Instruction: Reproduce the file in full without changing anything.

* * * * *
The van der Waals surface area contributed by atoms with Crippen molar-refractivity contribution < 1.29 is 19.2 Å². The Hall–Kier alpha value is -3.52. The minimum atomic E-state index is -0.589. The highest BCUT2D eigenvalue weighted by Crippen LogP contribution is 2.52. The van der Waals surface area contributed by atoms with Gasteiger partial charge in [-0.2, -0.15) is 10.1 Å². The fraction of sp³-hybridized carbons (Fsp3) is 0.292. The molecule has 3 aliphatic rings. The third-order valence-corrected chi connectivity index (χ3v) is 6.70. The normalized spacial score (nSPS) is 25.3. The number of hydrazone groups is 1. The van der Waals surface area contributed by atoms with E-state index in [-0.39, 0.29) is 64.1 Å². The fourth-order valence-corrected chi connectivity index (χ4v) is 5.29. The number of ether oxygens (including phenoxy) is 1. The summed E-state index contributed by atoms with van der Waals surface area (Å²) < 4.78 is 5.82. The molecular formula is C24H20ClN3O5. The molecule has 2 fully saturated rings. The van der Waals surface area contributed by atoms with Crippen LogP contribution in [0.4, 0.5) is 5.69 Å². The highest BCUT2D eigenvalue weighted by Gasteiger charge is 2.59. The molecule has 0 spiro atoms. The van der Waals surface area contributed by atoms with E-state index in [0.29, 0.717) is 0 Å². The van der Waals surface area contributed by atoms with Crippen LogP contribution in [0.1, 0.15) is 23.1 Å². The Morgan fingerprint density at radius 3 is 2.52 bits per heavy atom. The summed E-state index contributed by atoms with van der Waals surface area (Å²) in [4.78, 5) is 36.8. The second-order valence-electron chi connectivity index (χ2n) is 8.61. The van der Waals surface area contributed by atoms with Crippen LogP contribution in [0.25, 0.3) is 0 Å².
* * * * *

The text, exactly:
The van der Waals surface area contributed by atoms with Crippen molar-refractivity contribution < 1.29 is 19.2 Å². The Hall–Kier alpha value is -3.52. The minimum atomic E-state index is -0.589. The highest BCUT2D eigenvalue weighted by Crippen LogP contribution is 2.52. The van der Waals surface area contributed by atoms with Gasteiger partial charge in [-0.2, -0.15) is 10.1 Å². The fraction of sp³-hybridized carbons (Fsp3) is 0.292. The molecule has 3 aliphatic rings. The third-order valence-corrected chi connectivity index (χ3v) is 6.70. The normalized spacial score (nSPS) is 25.3. The number of hydrazone groups is 1. The van der Waals surface area contributed by atoms with E-state index in [-0.39, 0.29) is 64.1 Å². The fourth-order valence-corrected chi connectivity index (χ4v) is 5.29. The number of ether oxygens (including phenoxy) is 1. The summed E-state index contributed by atoms with van der Waals surface area (Å²) < 4.78 is 5.82. The molecular formula is C24H20ClN3O5. The molecule has 2 fully saturated rings. The van der Waals surface area contributed by atoms with Crippen LogP contribution in [0.4, 0.5) is 5.69 Å². The highest BCUT2D eigenvalue weighted by Gasteiger charge is 2.59. The molecule has 0 spiro atoms. The van der Waals surface area contributed by atoms with E-state index in [0.29, 0.717) is 0 Å². The van der Waals surface area contributed by atoms with Crippen LogP contribution in [0.1, 0.15) is 23.1 Å². The Morgan fingerprint density at radius 3 is 2.52 bits per heavy atom. The summed E-state index contributed by atoms with van der Waals surface area (Å²) in [4.78, 5) is 36.8. The second-order valence-electron chi connectivity index (χ2n) is 8.61. The van der Waals surface area contributed by atoms with Crippen LogP contribution in [0.25, 0.3) is 0 Å².